The gaslighting lamp is now off

Here is a thought I hope we all agree with:

“Free, fair elections are the lifeblood of our democracy. Charges of unfairness are serious. But calling an election unfair does not make it so. Charges require specific allegations and then proof.”

If your response was to say, “Wait, who said that?” then I would argue you’re missing the point.  Is there any set of circumstances in which that sentiment would not be correct?

As far as the current election for president is concerned, I am thankful that there are fewer and fewer steps left on the road to us not having to listen to any more of Donald Trump’s fact-free claims that massive voter fraud cost him re-election.  Yesterday a federal appeals court rejected the Trump campaign’s latest effort to overturn the vote in Pennsylvania.  Decisively, succinctly, and leaving no apparent room for reasonable rebuttal.  And for those who believe this matters—or matters most—all three judges on the panel who returned this unanimous decision were nominated to this court by Republican presidents; the one who wrote this opinion was nominated by Donald Trump.  The summary is elegant in its clarity:

“Free, fair elections are the lifeblood of our democracy. Charges of unfairness are serious. But calling an election unfair does not make it so. Charges require specific allegations and then proof. We have neither here.” (emphasis added)

It’s the same story in most of the dozens of lawsuits: the campaign has provided no evidence of the widespread fraud it claims has taken place.  But it continues to make the claims, perhaps hopeful to eventually run into a judge who isn’t too particular about evidence of a crime.  Classic Trump: it’s true because I say it is true, and how dare you question me!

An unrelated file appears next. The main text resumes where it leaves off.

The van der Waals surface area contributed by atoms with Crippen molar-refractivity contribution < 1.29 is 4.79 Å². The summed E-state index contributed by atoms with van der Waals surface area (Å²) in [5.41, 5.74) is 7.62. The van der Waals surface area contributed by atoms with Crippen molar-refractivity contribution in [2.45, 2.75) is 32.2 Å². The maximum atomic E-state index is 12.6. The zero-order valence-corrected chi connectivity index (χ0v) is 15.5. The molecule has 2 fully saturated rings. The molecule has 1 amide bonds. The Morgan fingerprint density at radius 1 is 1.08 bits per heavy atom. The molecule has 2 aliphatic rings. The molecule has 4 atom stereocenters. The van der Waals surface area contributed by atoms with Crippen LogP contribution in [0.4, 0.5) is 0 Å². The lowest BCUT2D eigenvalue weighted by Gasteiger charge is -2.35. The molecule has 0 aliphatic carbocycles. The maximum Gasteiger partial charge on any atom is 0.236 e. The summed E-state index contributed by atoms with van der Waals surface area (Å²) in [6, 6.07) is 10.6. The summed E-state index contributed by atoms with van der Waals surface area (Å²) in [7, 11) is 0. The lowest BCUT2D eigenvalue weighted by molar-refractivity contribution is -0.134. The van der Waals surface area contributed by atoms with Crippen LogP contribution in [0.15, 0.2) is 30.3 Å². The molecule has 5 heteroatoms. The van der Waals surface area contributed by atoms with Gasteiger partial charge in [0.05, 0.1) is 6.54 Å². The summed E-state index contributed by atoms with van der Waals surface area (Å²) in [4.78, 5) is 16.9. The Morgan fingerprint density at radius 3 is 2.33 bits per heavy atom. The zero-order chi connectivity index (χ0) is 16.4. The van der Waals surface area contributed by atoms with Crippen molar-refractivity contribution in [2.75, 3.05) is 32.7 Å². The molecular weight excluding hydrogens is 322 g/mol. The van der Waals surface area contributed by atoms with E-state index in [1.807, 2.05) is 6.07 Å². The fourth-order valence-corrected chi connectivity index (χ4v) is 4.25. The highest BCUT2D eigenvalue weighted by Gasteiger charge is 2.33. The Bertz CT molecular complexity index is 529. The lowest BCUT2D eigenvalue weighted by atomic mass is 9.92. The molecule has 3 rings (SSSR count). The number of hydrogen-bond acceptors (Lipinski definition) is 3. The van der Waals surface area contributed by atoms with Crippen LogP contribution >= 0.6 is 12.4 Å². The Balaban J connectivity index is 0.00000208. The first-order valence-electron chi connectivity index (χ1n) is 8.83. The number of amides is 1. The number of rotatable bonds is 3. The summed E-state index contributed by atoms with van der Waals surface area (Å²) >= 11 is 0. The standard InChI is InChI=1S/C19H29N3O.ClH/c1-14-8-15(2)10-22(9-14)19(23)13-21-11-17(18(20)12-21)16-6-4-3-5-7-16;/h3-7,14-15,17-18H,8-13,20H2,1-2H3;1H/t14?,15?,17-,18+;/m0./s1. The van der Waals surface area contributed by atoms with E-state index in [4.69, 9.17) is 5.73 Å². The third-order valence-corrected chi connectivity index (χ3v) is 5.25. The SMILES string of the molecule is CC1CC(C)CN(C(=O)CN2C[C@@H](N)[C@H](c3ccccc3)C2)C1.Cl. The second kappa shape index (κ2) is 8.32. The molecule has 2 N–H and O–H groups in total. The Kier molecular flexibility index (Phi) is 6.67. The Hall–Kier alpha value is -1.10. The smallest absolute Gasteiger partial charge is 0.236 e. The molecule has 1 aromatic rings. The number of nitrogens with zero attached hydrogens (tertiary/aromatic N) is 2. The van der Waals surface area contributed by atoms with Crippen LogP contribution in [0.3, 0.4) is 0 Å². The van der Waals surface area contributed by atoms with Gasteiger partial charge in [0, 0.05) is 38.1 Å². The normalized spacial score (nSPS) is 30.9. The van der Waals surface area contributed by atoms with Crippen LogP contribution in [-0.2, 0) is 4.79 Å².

This ruling came a day after the president made his first appearance since the election at which he responded to reporters’36195502-8995371-image-a-10_1606540742101 questions.  The headline out of that was his response when asked if he would leave the White House if the Electoral College votes for Joe Biden; he said he would, and “you know that.”  The fact is, we know nothing of the sort, and we still don’t know it just because he said it.  Because (as I have mentioned from time to time) Donald Trump lies.  About everything.  People who should know better—by which I mean, everybody—saw that performance and came away saying, whew, finally, Trump has promised a peaceful transition of power.  Huh?  Why would you take Trump at his word about this now?

(More broadly, I still don’t get why so many Americans trust him on anything, and are so militant in their defense of him when someone points out a clear falsehood.  The evidence of their own eyes and ears and nose and fingers and memory doesn’t matter to the believers: they stare straight at a patch of black color that Trump has said is white, and they will proclaim without hesitation that it is white…and not, mind you, that they see it to be white, but that it IS white, that there is no wiggle room about it nor any possibility that the color in question could be anything but the color that Trump said it is.  What happened to these people, that they would reflexively support a man who so demonstrably does not support them, and who in his own life does not live up to the personal standards these people have so loudly proclaimed are absolutely necessary for a president?)

I think we need to focus on a point Brian Klaas made yesterday: